We are rudely wakened by a rooster just after 5. Might as well get up. Slowly. Unfortunately the one other person staying overnight, mistook the small bathroom for her private free laundry facility, occupying the sink, shower, toilet and everything in between to rinse and dry her clothes. For a few days, we will follow the GR55, passing through the heart of Vanoise national park, rather than staying on the GR5 which more or less follows the Eastern park border.
Arriving in Modane, we had a quick resupply at the supermarket. Ready for another long climb towards Col de Chavière. We take a break halfway through, having lunch at Refuge de Polset. Given the time, we decide to camp before the Col and go over early morning. We lay down in the grass at the perfect campspot as the sun is still out and camping in the wild isn't very legal here in the middle of the national parc. Not much later, we are greeted by a park ranger asking about our plans. Luckily we are not walking anymore as of course he knows there is no refuge we could realistically reach in that direction. The first one being one the other side of the col. So we tell him we are descending down to Polset, which seems to satisfy him.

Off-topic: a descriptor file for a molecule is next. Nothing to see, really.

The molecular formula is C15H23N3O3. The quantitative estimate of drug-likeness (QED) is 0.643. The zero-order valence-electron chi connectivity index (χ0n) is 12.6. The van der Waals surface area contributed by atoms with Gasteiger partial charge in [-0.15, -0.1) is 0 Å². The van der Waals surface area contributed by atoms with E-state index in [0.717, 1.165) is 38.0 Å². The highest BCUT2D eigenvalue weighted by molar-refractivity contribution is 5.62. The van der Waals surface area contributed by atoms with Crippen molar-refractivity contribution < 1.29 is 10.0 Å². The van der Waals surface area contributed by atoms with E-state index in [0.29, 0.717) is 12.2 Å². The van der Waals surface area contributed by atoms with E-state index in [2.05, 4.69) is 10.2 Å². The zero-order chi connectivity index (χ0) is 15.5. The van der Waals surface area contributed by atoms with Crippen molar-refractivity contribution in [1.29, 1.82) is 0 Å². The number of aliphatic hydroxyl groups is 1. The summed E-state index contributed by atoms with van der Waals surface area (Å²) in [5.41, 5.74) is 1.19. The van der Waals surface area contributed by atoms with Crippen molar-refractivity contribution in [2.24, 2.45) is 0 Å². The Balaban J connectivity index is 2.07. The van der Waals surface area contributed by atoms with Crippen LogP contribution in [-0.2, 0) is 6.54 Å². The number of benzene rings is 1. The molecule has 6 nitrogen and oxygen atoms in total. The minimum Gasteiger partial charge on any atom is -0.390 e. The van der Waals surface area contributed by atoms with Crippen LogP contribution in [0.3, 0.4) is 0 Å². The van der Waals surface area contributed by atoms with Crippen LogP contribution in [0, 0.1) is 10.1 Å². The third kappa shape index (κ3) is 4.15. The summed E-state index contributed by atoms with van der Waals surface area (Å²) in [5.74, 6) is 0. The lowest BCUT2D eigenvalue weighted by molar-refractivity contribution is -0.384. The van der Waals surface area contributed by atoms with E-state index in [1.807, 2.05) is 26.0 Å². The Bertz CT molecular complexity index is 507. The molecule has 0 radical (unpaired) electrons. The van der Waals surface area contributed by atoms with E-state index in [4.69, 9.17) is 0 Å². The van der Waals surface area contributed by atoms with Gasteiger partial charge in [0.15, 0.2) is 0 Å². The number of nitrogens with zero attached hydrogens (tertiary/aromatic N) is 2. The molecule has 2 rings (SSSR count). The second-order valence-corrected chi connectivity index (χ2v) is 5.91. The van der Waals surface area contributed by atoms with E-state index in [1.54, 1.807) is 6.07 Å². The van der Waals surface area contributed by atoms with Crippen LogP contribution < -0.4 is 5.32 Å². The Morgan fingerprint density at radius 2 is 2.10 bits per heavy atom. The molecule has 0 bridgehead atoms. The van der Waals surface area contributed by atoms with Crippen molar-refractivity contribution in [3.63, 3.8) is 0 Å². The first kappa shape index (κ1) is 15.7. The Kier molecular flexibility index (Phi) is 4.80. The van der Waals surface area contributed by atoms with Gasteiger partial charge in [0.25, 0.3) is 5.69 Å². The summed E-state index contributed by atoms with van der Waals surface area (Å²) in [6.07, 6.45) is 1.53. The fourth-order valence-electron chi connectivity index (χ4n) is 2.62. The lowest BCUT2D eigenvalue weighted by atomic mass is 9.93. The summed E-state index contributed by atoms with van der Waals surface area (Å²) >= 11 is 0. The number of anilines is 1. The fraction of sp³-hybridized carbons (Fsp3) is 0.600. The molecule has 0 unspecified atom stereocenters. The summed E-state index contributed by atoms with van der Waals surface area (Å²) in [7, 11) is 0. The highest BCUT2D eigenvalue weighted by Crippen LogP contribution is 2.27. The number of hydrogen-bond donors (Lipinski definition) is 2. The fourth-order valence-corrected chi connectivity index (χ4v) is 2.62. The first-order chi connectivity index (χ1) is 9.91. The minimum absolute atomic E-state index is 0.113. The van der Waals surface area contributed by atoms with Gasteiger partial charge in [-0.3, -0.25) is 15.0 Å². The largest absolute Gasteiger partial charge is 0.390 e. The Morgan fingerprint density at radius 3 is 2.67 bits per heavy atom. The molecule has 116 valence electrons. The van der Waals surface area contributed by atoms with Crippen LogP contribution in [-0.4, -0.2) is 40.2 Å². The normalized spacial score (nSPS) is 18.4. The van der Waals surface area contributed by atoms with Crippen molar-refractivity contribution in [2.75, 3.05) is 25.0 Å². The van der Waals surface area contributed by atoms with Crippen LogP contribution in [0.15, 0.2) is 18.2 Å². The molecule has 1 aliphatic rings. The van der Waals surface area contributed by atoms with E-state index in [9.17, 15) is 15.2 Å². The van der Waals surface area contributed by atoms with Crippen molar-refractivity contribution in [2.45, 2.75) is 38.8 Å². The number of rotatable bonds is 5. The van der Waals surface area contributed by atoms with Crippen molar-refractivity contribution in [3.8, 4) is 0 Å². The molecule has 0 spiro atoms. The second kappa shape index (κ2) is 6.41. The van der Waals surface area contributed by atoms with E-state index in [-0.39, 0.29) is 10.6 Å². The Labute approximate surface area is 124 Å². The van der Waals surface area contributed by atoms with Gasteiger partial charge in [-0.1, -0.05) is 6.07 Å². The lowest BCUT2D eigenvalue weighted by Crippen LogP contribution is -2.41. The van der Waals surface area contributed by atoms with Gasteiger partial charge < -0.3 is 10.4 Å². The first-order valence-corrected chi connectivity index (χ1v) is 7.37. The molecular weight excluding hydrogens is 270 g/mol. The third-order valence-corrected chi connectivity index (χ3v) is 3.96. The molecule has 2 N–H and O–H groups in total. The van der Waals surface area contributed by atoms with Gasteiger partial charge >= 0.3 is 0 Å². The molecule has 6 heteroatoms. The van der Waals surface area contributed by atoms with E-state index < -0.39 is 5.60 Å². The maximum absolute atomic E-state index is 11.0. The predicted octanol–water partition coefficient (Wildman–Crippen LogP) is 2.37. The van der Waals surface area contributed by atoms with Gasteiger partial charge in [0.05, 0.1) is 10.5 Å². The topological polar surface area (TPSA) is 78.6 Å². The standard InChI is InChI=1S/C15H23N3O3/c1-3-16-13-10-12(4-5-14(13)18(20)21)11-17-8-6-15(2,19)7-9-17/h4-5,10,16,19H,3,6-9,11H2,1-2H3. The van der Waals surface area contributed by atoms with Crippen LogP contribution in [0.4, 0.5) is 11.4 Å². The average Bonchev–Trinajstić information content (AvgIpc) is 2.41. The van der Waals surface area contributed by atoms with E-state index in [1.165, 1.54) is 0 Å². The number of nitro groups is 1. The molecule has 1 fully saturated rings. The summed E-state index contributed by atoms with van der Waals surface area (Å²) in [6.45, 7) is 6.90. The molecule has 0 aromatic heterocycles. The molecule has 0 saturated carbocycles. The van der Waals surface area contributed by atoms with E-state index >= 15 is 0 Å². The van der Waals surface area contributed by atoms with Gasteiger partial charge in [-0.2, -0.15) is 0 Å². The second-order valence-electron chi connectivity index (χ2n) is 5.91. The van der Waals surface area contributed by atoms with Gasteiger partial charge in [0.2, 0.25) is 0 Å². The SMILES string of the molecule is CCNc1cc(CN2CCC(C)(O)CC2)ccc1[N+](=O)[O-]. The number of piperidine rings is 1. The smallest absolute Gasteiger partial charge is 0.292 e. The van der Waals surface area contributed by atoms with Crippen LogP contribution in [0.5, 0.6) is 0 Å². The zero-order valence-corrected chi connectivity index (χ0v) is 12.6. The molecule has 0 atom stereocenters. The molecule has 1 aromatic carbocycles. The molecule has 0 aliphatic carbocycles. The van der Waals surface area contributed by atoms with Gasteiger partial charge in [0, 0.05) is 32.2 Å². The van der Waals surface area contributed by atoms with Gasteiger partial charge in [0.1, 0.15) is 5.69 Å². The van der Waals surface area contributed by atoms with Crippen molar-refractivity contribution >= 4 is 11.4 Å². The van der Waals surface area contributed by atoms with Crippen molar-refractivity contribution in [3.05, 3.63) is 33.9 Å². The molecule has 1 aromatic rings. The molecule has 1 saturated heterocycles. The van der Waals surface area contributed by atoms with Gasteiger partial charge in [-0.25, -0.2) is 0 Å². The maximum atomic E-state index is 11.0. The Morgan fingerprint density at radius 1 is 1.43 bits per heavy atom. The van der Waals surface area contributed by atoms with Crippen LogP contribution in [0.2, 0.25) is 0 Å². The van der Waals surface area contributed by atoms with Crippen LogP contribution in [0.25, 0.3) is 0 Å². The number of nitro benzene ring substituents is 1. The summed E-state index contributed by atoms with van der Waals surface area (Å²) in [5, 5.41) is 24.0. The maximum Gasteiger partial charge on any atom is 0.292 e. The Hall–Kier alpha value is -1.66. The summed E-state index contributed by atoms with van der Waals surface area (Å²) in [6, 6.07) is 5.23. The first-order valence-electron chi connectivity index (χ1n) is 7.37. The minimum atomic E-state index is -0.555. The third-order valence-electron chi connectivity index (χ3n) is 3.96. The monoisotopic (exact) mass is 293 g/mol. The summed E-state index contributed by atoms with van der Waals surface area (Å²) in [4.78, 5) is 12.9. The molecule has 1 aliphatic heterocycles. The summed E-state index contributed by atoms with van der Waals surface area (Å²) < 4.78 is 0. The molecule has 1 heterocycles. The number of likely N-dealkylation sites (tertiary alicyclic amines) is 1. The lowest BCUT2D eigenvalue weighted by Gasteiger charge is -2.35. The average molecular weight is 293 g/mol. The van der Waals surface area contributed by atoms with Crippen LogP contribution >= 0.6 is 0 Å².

Wake up underneath a cloud, hike through the clouds and finally get to the sun above the clouds right before to top of Col de Chavière. Now we have found the sun, we are happy to stop for breakfast before starting the final part of the climb. Soon after we make it to the col, clouds from both sides catch up with us and any visibility is gone. Luckily we were just in time to take some great images on both sides. Italy to the South, the Mont Blanc in the far distance to the North.
Descending the North face we are greeted by a lot of snow and mist. We are fairly high up, just below 2800m and fully facing North. After making it through the snow and mist, we are greeted by the sun again, descending further towards Refuge de la Pêche. Very touristic and great salad. Even further into the valley we end the day at a campground in Pralognan.